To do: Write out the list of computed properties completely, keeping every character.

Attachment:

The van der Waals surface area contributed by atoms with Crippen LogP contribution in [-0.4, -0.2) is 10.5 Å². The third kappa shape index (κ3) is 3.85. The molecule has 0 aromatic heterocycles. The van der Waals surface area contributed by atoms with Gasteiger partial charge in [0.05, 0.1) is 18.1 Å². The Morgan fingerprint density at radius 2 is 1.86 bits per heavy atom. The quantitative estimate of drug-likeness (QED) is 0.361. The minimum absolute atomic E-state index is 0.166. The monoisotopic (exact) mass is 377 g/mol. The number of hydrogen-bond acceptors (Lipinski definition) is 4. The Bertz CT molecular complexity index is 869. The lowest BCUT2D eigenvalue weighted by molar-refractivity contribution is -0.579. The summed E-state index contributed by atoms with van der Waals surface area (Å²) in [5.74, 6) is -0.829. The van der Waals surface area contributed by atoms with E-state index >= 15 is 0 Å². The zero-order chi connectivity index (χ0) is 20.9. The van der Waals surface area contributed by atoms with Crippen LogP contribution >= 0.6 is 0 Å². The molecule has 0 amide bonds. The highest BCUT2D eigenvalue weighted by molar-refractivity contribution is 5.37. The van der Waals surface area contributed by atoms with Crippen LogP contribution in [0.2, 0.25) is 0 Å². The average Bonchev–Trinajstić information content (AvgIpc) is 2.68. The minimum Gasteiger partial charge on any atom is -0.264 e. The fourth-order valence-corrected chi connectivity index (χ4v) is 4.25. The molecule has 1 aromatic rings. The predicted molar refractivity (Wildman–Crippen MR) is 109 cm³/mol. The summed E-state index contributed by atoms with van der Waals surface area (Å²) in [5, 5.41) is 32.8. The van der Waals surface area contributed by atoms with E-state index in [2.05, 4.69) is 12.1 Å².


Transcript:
The van der Waals surface area contributed by atoms with Crippen LogP contribution in [-0.4, -0.2) is 10.5 Å². The third kappa shape index (κ3) is 3.85. The molecule has 0 aromatic heterocycles. The van der Waals surface area contributed by atoms with Gasteiger partial charge in [0.05, 0.1) is 18.1 Å². The Morgan fingerprint density at radius 2 is 1.86 bits per heavy atom. The quantitative estimate of drug-likeness (QED) is 0.361. The minimum absolute atomic E-state index is 0.166. The monoisotopic (exact) mass is 377 g/mol. The number of hydrogen-bond acceptors (Lipinski definition) is 4. The Bertz CT molecular complexity index is 869. The lowest BCUT2D eigenvalue weighted by molar-refractivity contribution is -0.579. The summed E-state index contributed by atoms with van der Waals surface area (Å²) in [5.74, 6) is -0.829. The van der Waals surface area contributed by atoms with E-state index >= 15 is 0 Å². The zero-order chi connectivity index (χ0) is 20.9. The van der Waals surface area contributed by atoms with Crippen LogP contribution >= 0.6 is 0 Å². The molecule has 0 amide bonds. The highest BCUT2D eigenvalue weighted by molar-refractivity contribution is 5.37. The van der Waals surface area contributed by atoms with Crippen LogP contribution in [0.2, 0.25) is 0 Å². The average Bonchev–Trinajstić information content (AvgIpc) is 2.68. The minimum Gasteiger partial charge on any atom is -0.264 e. The fourth-order valence-corrected chi connectivity index (χ4v) is 4.25. The molecule has 1 aromatic rings. The predicted molar refractivity (Wildman–Crippen MR) is 109 cm³/mol. The summed E-state index contributed by atoms with van der Waals surface area (Å²) in [5, 5.41) is 32.8. The van der Waals surface area contributed by atoms with E-state index in [2.05, 4.69) is 12.1 Å².